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Photoacoustic technique: a new method for measuring the rheologic properties of human bronchial mucus

Tecnica fotoacustica: un nuovo metodo per studiare le proprietà reologiche del muco bronchiale umano


Patients affected by obstructive pulmonary diseases exhibit typical characteristics of airway mucus hypersecretion, including sputum production, increased luminal mucus, goblet cell hyperplasia and submucosal gland hypertrophy. The mucociliary system is a sophisticated defense mechanism to maintain the homeostasis of the respiratory tract by means of the bronchial mucus transport, the process in which airway mucus together with substances trapped within are moved out of the lungs. In the end, the mucus together with the substances trapped within are swallowed or coughed up. It is an important defense mechanism of the human body [1].

Mucociliary clearance is influenced by viscosity and elasticity, that are the fundamental rheologic properties of the respiratory mucus and important determinants of its transportability in the mucociliary system [2]. It has been observed that the rheologic properties of mucus are often abnormal in patients with airways disease [3]. A retardation in mucociliary transport may lead to mucus retention, a condition which predisposes to bacterial colonization and may eventually lead to pneumonia. Drugs may alter the process of mucociliary transport, such that it is necessary to know the effect of the drugs on the rheologic properties of human bronchial mucus.

Understanding the interaction of a specific drug with human bronchial mucus may lead to a better therapeutic use of such medication. The photoacoustic technique (PAT) is a new method that permits to monitor indirectly the rheologic properties of any mucus sample [3, 4]. PAT enables to study the interaction between therapeutic aerosols and bronchial mucus, making it possible to determine the typical time of interaction between the aerosol and the mucus (T0) and the solubilization period (Δt). According to our knowledge it is important to have an experimental technique that permits the monitoring of the rheologic properties of mucus during the interaction with the specific drug.

Photoacoustic Technique (PAT)

PAT can be applied to study the interaction between different therapeutic aerosols and bronchial mucus. This technique enables the determination of the typical interaction time of solubilization (t0) and the solubilization interval (Δt) in minutes between aerosol and the sample of secretion. The photoacoustic effect consists in the production of a sound due to the absorption of modulated light that is converted into heat, causing temperature modulation which produces the mechanical effect of periodic expansion and contraction of the sample, originating sound waves that can be detected by a microphone present in the photoacoustic cell (Figure 1). The photoacoustic signal depends on the optical and thermal properties of the sample, which may vary with time. When a sample undergoes changes in its composition or structure, the propagation of heat produced inside is modified, thereby altering the photoacoustic signal [5].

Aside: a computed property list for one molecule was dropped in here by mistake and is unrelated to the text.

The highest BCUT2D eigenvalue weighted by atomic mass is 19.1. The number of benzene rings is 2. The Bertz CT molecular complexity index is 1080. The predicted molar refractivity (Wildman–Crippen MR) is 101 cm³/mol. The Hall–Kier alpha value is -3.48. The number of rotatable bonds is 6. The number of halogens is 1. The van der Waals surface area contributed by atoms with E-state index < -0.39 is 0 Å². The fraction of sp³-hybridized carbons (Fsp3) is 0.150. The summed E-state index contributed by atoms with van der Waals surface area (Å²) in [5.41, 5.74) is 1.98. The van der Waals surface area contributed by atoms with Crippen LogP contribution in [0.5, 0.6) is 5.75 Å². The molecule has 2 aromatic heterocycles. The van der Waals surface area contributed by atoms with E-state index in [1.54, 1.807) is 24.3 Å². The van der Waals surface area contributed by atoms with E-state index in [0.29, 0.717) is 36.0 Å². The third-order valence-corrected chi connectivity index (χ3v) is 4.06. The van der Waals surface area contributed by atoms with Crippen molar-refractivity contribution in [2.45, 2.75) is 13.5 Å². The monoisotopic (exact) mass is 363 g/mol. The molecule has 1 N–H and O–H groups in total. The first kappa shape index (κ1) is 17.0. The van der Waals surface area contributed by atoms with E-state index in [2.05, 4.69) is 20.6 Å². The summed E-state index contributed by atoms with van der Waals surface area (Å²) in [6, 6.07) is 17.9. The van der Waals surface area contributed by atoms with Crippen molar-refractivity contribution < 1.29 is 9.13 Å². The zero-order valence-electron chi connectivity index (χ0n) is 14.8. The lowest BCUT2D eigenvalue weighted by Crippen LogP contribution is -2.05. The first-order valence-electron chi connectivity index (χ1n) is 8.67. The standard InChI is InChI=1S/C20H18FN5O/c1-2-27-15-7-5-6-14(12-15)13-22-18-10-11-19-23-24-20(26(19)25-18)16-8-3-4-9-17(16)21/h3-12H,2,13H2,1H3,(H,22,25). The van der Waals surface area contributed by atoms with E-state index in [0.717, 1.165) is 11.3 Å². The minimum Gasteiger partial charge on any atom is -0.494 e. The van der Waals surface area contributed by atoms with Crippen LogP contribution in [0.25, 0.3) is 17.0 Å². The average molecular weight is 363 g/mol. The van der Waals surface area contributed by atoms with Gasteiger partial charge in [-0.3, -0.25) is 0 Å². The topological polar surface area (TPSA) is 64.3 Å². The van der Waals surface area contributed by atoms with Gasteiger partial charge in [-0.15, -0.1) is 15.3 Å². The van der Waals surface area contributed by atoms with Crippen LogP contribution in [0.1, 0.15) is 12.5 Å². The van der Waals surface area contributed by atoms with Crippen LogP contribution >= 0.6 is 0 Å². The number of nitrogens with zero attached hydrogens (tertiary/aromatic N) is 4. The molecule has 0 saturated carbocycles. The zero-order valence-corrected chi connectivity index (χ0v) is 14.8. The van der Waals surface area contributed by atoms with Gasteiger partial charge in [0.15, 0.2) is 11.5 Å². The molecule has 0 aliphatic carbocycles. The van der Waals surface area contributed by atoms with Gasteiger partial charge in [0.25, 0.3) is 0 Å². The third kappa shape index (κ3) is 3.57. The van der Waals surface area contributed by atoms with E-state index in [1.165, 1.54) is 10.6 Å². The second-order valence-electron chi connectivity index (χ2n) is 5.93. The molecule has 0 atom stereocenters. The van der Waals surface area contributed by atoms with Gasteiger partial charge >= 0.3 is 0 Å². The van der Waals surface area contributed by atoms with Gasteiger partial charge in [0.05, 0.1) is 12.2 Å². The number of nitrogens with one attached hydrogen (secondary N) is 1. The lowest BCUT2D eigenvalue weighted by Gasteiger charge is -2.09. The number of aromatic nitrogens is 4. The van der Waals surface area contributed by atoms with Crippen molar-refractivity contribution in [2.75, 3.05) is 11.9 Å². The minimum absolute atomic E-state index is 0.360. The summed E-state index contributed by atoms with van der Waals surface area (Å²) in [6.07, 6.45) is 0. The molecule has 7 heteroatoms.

Figure 1

Diagram of the photoacoustic cell used in this study.

The experimental set-up (Figure 2) used for the thermal effusivity measurements is composed of a 200 W tungsten filament lamp, of which a polychromatic beam is mechanically chopped and focused on the 16 μm thick aluminum (Al) foil closing the chamber. The signal from the microphone is connected to a lock-in amplifier (SR, model 850) used to register both the signal and the phase; these are recorded as a function of the modulation frequency. The liquid sample is placed inside a 0.50 mm thick acrylic ring of 3 mm inner diameter, whose bottom is closed by a 16 mm thick Al foil disk. The entire sample holder is placed on the top of the microphone and is attached by means of a thin layer of vacuum grease [4]. To measure the rheologic properties of human bronchial mucus by PAT, three 5 ml sputum samples per patient are required. These should be spontaneously collected from each selected patient on three consecutive days in a universal collector covered with sterile gauze to absorb any excess saliva. They are then placed in a polystyrene tube lubricated with liquid vaseline to avoid dehydration and stored at - 20°C until photoacoustic analysis. Each sample is naturally thawed at room temperature and subsequently submerged in xylol for 5 seconds to remove the liquid vaseline. Then they are divided into three portions with volumes of 0.1 mL which undergo photoacoustic analysis in a double-blind manner. All the mucus samples must be analyzed by routine laboratory tests based on culture of microorganisms to rule out the presence of pulmonary infection.